July 31, 2006

Billy Bragg and MySpace [8:01 pm]

Billy Bragg’s MySpace Protest Movement

In May, Mr. Bragg removed his songs from the MySpace.com Web site, complaining that the terms and conditions that MySpace set forth gave the social networking site far too much control over music that people uploaded to it. In media interviews and on his MySpace blog, he said that the MySpace terms of service made it seem as though any content posted on the site, including music, automatically became the site’s property.

Although MySpace had not claimed ownership of his music or any other content, Mr. Bragg said the site’s legal agreement — which included the phrase “a nonexclusive, fully paid and royalty-free worldwide license” — gave him cause for concern, as did the fact that the formerly independent site was now owned by a big company (the News Corporation, which is controlled by Rupert Murdoch).

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July 28, 2006

OT: A Look At Massive [9:31 am]

A Mind of Their Own - pdf

Sparked by the popularity of computer-animated movies, Hollywood is looking for new ways to stretch the art form’s boundaries. So producers are using something that Walt Disney himself could have scarcely imagined: technology with the ability to create lifelike animated characters whose actions are guided by computers emulating human reasoning through artificial intelligence.

Known as Massive, the software is the brainchild of New Zealand computer graphics guru Stephen Regelous, who helped create the spectacular battle scenes featured in director Peter Jackson’s “Lord of the Rings” trilogy.

Massive has since been used in such films as “King Kong” and commercials such as Budweiser’s “The Wave” that aired during the Super Bowl and World Cup telecasts. In that ad, 97,000 virtual fans raise cards to create a collective image of a bottle of beer pouring into a glass.

“It’s bringing characters to life,” said Regelous, 42. “It’s allowing artists to create something more than they’ve ever done before.”

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More on “Tubes” [8:55 am]

Senator open to TV chat about Internet “tubes” - pdf

Mocked by comedian and host of “The Daily Show” Jon Stewart for calling the Internet a bunch of tubes, U.S. Senate Commerce Committee Chairman Ted Stevens said on Thursday he is open to appearing on the popular cable television program for a rebuttal.

The comedian has parodied the dean of the Senate Republicans for rejecting calls by some Internet companies for a law to block high-speed Internet providers from charging higher prices to carry certain content. Backers of such a law say it would preserve what they call “Net neutrality.”

[...] Stewart parodied the senator’s remarks on three episodes, which have spread over the Internet and were widely viewed on YouTube.com. He questioned Stevens’ knowledge of the Internet, and quipped, “You’re just the guy in charge of regulation.”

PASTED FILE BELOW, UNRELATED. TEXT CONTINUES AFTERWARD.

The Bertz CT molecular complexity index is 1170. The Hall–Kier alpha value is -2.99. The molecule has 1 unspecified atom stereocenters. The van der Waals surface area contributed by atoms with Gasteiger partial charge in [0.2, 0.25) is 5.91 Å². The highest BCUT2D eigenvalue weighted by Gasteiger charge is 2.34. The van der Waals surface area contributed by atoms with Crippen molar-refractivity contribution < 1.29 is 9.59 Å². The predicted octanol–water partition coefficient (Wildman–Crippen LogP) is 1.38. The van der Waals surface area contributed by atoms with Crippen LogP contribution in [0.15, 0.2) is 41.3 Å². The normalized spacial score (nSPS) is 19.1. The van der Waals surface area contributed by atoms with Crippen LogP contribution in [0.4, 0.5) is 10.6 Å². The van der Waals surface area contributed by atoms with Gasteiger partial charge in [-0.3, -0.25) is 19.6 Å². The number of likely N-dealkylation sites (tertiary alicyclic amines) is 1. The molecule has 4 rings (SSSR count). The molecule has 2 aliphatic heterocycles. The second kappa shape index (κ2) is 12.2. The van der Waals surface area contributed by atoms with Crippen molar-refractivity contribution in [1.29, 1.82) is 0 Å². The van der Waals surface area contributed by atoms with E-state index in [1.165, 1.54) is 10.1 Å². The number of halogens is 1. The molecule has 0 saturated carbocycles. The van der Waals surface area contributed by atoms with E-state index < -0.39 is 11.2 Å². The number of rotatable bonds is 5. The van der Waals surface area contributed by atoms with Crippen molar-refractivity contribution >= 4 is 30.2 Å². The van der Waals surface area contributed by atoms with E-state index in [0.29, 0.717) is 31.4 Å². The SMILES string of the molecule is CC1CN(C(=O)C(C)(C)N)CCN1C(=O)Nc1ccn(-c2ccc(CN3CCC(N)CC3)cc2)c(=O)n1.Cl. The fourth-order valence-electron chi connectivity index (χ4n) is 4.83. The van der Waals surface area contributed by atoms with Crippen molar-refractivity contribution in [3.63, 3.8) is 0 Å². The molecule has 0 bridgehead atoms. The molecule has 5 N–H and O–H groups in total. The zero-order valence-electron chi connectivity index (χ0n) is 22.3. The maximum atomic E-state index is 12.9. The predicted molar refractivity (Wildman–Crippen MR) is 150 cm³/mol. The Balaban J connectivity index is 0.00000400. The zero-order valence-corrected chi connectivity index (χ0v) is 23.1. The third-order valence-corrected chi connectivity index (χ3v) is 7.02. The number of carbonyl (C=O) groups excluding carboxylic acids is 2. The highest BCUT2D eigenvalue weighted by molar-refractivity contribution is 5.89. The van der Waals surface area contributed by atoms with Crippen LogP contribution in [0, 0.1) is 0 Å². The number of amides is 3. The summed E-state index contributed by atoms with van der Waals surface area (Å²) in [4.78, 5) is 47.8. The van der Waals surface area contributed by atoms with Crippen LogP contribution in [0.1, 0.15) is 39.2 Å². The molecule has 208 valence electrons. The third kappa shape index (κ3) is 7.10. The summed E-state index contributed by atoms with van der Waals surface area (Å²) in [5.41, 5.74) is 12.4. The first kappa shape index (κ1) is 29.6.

[...] One congressional aide said the show had explained the controversial Net neutrality issue “better than any corporate lobbyist or policymaker I know.”

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July 27, 2006

Clown IP [1:39 pm]

No clowning around in threatened lawsuit - pdf [via DarkNet]

A New York law firm is threatening to sue Happy and other clowns if they don’t stop dressing as purple dinosaurs or red dogs in their shows at children’s birthday parties. Those characters, the firm alleges, are too much like Barney and Clifford the Dog.

And no more Mr. Conductor or Bob the Builder look-alikes either.


Happy’s smile — and those of at least a dozen other Bay Area clowns — started to crack in the last week when they received letters from Cowan, DeBaets, Abrahams & Sheppard LLP, a Madison Avenue firm that represents the owners of the rights to Bob the Builder, Thomas the Tank Engine and Clifford.

“Plaintiffs will not tolerate costume infringement,” says the letter. “In view of your infringing conduct, plaintiffs have instructed this law firm to file suit against you and your business.”

To settle without going to court, the letter says the clowns should stop using the costumes, surrender them, pay $100,000 and sign an agreement never to use the characters again. The firm says its clients could be awarded damages of up to $150,000 per character if it wins a court case.

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Snocap & Linx [8:01 am]

Snocap testing online music sales service - pdf

Snocap, the digital music company founded by Napster creator Sean Fanning, is testing a new service that enables bands to sell their music from Web sites like MySpace.

Snocap’s Linx service is also designed to let online retailers sell music from the company’s vast registry of songs. It has distribution deals with Universal Music, Sony BMG, EMI Group (EMI.L) and Warner Music (NYSE:WMG - news), along with a number of independent labels.

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The Upright Citizens’ Brigade [7:59 am]

War is heck - pdf

The U.S. government’s crackdown on media indecency could prevent World War Two veterans from sharing their stories in an upcoming TV documentary series by Ken Burns, the head of the Public Broadcasting Service said Wednesday.

[...] [PBS president and CEO Paula] Karger said she had unsuccessfully tried to get advance clearance for the documentary from the five members of the Republican-controlled broadcast regulator. But the FCC’s policy is not to deliver an opinion before a broadcast.

See also the LATimes’ Holding course on coarse words - pdf

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Whack-a-Mole [7:52 am]

Kazaa to pay music industry $100 mln - pdf

Under the terms of the deal, Kazaa’s owner Sharman Networks will pay the world’s four major music companies — Universal Music, Sony BMG, EMI and Warner Music — more than $100 million and commit to immediately going legal, said the International Federation of the Phonographic Industry.